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post #6 of 17 (permalink) Old 06-03-2019, 03:59 AM Thread Starter
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You're probably right about reading myself into a corner. Engineering PhD student here; I basically read research for a living....

I'll elaborate on why I started using dry ferts. I originally was dosing with only Easy Green once per week (as the bottle says). Plants were not growing/dying, and I was getting GSA so started adding a bit of KH2PO4 which seemed to solve that particular issue. After still not seeing much growth I started adding KNO3 as well. So I didn't just start with the routine I have now, I've built it up to this after struggling for months with plant growth. Stem plants melt from the bottom leaves up with no new growth and holes in bottom leaves, anubias is discolored, java ferns aren't growing, etc. Everything has looked like a deficiency from the beginning to me, but could be overdosing as you said.

For substrate: I thought pea gravel was OK for a low tech set-up with mostly stem plants? I was debating between sand and pea gravel when I set this up but ultimately went with the gravel because I couldn't find anything but play sand locally. There is one bag of Eco-complete in the tank, mostly in the back where my heavy root feeders are with a gravel cap. I have the gel-capsule Osmocote tabs that I thought were supposed to release nutrients over time (also mostly in the back/Eco-Complete). Is this not the case?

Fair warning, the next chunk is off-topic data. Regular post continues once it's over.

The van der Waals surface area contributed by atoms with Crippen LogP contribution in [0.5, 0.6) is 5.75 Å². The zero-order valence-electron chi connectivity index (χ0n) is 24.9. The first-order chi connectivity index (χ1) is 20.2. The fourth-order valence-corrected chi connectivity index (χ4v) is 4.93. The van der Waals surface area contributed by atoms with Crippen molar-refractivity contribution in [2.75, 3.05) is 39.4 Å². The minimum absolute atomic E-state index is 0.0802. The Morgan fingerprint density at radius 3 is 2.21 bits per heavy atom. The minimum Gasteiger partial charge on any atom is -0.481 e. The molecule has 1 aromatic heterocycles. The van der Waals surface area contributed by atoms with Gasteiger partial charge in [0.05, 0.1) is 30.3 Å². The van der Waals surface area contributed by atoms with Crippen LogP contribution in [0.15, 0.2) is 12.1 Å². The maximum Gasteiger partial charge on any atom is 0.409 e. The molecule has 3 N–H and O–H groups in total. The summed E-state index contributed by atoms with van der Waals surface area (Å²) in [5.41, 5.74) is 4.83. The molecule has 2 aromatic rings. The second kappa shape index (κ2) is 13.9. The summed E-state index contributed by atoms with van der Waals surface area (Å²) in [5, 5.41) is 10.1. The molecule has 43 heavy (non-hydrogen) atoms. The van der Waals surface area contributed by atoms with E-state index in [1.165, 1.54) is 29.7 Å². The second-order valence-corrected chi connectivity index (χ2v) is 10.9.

Our tap water is hard here (underground basin, basalt I believe). I am going to degas some tap overnight and measure pH/GH/KH after 24 to compare readings but I'm guessing it will be comparable to what is in the tank.

I have ordered a dimmer for the light which should be here in a couple of days. Planning on cutting lighting to maybe 50-60% (?) and reducing all ferts for a while to try to stop some of the algae growth.

I'm almost out of Easy Green and just got new dry ferts. Any suggestions on what I can dose in this tank without causing issues? Low light, once weekly EI or something of the sort?
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post #7 of 17 (permalink) Old 06-03-2019, 09:09 AM
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Excel is known to kill Vals and possibly mosses depending on who you listen to.

Osmocote doesn't release over time when used in a tank environment. That isn't what is was created for, so they dissolve much quicker than they would if used for terrestrial plants.

If you want to dose lean EI, that's fine, but you'll need to keep you eye on your root feeders as they may or may not need some kind of root tab once a month to keep them happy. There are those around here that claim that only feeding the water column is necessary when it comes to root feeders; watch your plants. They will tell you if you if they need more food or not.